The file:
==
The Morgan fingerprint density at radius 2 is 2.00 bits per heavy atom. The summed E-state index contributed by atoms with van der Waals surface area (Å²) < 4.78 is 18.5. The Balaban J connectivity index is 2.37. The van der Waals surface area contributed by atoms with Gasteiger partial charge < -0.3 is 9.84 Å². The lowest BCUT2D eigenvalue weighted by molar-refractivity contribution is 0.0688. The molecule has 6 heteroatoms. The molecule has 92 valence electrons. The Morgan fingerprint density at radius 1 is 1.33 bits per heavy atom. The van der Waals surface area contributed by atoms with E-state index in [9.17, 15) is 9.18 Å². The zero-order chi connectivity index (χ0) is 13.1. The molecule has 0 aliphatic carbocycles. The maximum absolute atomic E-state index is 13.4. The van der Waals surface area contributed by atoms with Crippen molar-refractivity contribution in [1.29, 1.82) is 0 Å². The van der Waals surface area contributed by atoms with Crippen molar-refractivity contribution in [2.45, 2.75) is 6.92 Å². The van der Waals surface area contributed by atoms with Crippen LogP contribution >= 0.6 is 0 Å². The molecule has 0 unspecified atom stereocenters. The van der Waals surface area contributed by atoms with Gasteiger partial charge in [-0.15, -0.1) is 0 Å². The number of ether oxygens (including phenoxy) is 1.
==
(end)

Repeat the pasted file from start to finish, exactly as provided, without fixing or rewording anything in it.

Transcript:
The Morgan fingerprint density at radius 2 is 2.00 bits per heavy atom. The summed E-state index contributed by atoms with van der Waals surface area (Å²) < 4.78 is 18.5. The Balaban J connectivity index is 2.37. The van der Waals surface area contributed by atoms with Gasteiger partial charge < -0.3 is 9.84 Å². The lowest BCUT2D eigenvalue weighted by molar-refractivity contribution is 0.0688. The molecule has 6 heteroatoms. The molecule has 92 valence electrons. The Morgan fingerprint density at radius 1 is 1.33 bits per heavy atom. The van der Waals surface area contributed by atoms with E-state index in [9.17, 15) is 9.18 Å². The zero-order chi connectivity index (χ0) is 13.1. The molecule has 0 aliphatic carbocycles. The maximum absolute atomic E-state index is 13.4. The van der Waals surface area contributed by atoms with Crippen molar-refractivity contribution in [1.29, 1.82) is 0 Å². The van der Waals surface area contributed by atoms with Crippen molar-refractivity contribution in [2.45, 2.75) is 6.92 Å². The van der Waals surface area contributed by atoms with Crippen LogP contribution >= 0.6 is 0 Å². The molecule has 0 unspecified atom stereocenters. The van der Waals surface area contributed by atoms with Gasteiger partial charge in [-0.15, -0.1) is 0 Å². The number of ether oxygens (including phenoxy) is 1.